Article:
First, there's the saffron for the buns for Saint Lucia Day.
I've already said enough about Saint Lucia and saffron.
Making real Swedish saffron buns is still on my Bucket List.
Saffron is often not found among the usual spices.
I've heard of women asking, weeks in advance, if it could be ordered for their
Tradition is a bitch.
Now we're going to take a look at cardamom.
Cardamom can be found year round.
Well, it can, if your grocery store has a large spice section.
It's costly, but a little goes a long way.
In Scandinavia cardamom is used in pastries, much as North Americans use cinnamon.
A favorite in India, it was brought to Scandinavia by the Vikings.
East Indians use cardamom in curry and desserts.
Cardamom is a member of the ginger family.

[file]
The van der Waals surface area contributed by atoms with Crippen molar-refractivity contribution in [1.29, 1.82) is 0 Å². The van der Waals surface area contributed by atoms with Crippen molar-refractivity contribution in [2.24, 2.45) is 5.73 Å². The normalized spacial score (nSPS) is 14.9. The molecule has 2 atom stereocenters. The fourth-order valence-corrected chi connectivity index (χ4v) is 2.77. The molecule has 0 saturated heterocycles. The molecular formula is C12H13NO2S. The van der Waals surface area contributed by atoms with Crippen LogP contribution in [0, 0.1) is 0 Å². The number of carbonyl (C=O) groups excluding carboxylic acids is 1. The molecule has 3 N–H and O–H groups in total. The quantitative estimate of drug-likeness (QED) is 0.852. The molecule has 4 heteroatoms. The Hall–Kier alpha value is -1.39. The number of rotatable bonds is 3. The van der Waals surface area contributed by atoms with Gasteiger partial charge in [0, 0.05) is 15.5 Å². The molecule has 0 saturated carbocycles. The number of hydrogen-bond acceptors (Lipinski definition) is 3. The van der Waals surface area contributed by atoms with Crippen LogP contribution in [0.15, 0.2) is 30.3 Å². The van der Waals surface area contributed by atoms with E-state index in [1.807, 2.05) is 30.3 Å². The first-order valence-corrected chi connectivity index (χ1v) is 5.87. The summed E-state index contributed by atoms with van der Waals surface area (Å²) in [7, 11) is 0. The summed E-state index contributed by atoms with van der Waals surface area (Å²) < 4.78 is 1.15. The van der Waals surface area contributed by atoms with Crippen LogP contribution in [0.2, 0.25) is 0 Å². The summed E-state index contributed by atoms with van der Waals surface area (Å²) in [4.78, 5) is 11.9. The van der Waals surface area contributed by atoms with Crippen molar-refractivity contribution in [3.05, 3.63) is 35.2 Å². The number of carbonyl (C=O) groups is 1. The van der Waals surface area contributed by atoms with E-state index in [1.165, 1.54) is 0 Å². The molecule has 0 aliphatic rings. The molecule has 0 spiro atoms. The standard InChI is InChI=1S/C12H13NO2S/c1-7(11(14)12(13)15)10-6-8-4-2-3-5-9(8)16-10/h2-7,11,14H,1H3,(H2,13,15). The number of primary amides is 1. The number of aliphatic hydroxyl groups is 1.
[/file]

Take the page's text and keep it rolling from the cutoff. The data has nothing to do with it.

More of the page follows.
It's often sold as is, in pods.
Each pod holds about 20 tiny black seeds.
Open the pods over a bowl.
At these prices, you don't want to lose even one.
Bruise 2 or 3 seeds and add to coffee grounds while brewing.
The seeds can be ground and used the same as you would any ground spice.
Cardamom combines well with cinnamon, cloves and nutmeg in cakes and cookies,
as well as in pumpkin and apple pies.
Ground cardamom is also excellent in mashed potatoes and squash.
Mix it with sugar and sprinkle on French toast, or on hot or cold fruit compote.
Add some cardamom to waffle batter.
You can also nibble the seeds after a rich meal.
Just like anise, which the Romans chewed after a big meal.
Handy at this time of year.
We'll get to anise later this month.
Just in time for New Year's.
Sugar & Spice Christmas Blend
1/2 Cup granulated sugar
4 teaspoons ground cinnamon
1/2 teaspoon ground cardamom
1/2 teaspoon ground nutmeg
Makes a scant 2/3 Cup
Sugar & Spice Blend would also add a nice touch to rice pudding.
Or egg nog.